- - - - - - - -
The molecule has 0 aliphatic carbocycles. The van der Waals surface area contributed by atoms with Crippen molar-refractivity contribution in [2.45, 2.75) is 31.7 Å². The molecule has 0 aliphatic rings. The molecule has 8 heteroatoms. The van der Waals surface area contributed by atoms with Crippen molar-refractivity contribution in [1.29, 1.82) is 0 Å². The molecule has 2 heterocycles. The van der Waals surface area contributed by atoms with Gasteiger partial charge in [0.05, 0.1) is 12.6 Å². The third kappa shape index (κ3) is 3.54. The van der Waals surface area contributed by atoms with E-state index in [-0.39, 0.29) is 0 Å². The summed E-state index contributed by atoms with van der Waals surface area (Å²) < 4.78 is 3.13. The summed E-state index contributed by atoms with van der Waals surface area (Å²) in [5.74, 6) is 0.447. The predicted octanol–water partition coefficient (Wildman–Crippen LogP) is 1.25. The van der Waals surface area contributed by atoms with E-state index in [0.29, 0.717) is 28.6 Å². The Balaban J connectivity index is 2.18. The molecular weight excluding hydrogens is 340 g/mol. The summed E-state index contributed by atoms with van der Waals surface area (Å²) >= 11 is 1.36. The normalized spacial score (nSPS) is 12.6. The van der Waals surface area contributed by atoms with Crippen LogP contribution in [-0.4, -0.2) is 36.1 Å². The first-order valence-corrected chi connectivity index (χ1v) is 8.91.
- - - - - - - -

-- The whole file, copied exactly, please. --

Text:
The molecule has 0 aliphatic carbocycles. The van der Waals surface area contributed by atoms with Crippen molar-refractivity contribution in [2.45, 2.75) is 31.7 Å². The molecule has 0 aliphatic rings. The molecule has 8 heteroatoms. The van der Waals surface area contributed by atoms with Crippen molar-refractivity contribution in [1.29, 1.82) is 0 Å². The molecule has 2 heterocycles. The van der Waals surface area contributed by atoms with Gasteiger partial charge in [0.05, 0.1) is 12.6 Å². The third kappa shape index (κ3) is 3.54. The van der Waals surface area contributed by atoms with E-state index in [-0.39, 0.29) is 0 Å². The summed E-state index contributed by atoms with van der Waals surface area (Å²) < 4.78 is 3.13. The summed E-state index contributed by atoms with van der Waals surface area (Å²) in [5.74, 6) is 0.447. The predicted octanol–water partition coefficient (Wildman–Crippen LogP) is 1.25. The van der Waals surface area contributed by atoms with E-state index in [0.29, 0.717) is 28.6 Å². The Balaban J connectivity index is 2.18. The molecular weight excluding hydrogens is 340 g/mol. The summed E-state index contributed by atoms with van der Waals surface area (Å²) >= 11 is 1.36. The normalized spacial score (nSPS) is 12.6. The van der Waals surface area contributed by atoms with Crippen LogP contribution in [-0.4, -0.2) is 36.1 Å². The first-order valence-corrected chi connectivity index (χ1v) is 8.91.